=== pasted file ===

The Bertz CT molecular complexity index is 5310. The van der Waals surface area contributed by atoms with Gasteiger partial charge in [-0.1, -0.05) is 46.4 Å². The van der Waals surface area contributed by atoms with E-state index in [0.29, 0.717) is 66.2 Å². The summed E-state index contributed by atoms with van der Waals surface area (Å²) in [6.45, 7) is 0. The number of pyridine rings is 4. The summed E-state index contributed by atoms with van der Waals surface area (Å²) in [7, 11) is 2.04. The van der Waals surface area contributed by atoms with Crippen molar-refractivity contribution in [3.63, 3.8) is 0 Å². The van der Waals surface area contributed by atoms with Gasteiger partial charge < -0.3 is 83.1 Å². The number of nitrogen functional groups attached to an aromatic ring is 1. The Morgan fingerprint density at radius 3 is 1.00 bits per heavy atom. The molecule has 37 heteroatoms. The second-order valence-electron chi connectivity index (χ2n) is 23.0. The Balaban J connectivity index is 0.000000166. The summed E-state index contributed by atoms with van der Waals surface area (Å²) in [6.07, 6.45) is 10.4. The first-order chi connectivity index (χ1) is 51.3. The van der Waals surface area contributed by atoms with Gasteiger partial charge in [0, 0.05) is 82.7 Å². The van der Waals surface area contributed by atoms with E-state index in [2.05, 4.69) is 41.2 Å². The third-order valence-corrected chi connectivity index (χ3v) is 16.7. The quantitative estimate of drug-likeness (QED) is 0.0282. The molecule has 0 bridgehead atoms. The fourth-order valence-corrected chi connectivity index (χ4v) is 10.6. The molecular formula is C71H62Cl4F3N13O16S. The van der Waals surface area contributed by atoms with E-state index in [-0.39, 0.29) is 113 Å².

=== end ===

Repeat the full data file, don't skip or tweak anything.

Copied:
The Bertz CT molecular complexity index is 5310. The van der Waals surface area contributed by atoms with Gasteiger partial charge in [-0.1, -0.05) is 46.4 Å². The van der Waals surface area contributed by atoms with E-state index in [0.29, 0.717) is 66.2 Å². The summed E-state index contributed by atoms with van der Waals surface area (Å²) in [6.45, 7) is 0. The number of pyridine rings is 4. The summed E-state index contributed by atoms with van der Waals surface area (Å²) in [7, 11) is 2.04. The van der Waals surface area contributed by atoms with Crippen molar-refractivity contribution in [3.63, 3.8) is 0 Å². The van der Waals surface area contributed by atoms with Gasteiger partial charge < -0.3 is 83.1 Å². The number of nitrogen functional groups attached to an aromatic ring is 1. The Morgan fingerprint density at radius 3 is 1.00 bits per heavy atom. The molecule has 37 heteroatoms. The second-order valence-electron chi connectivity index (χ2n) is 23.0. The Balaban J connectivity index is 0.000000166. The summed E-state index contributed by atoms with van der Waals surface area (Å²) in [6.07, 6.45) is 10.4. The first-order chi connectivity index (χ1) is 51.3. The van der Waals surface area contributed by atoms with Gasteiger partial charge in [0, 0.05) is 82.7 Å². The van der Waals surface area contributed by atoms with E-state index in [2.05, 4.69) is 41.2 Å². The third-order valence-corrected chi connectivity index (χ3v) is 16.7. The quantitative estimate of drug-likeness (QED) is 0.0282. The molecule has 0 bridgehead atoms. The fourth-order valence-corrected chi connectivity index (χ4v) is 10.6. The molecular formula is C71H62Cl4F3N13O16S. The van der Waals surface area contributed by atoms with E-state index in [-0.39, 0.29) is 113 Å².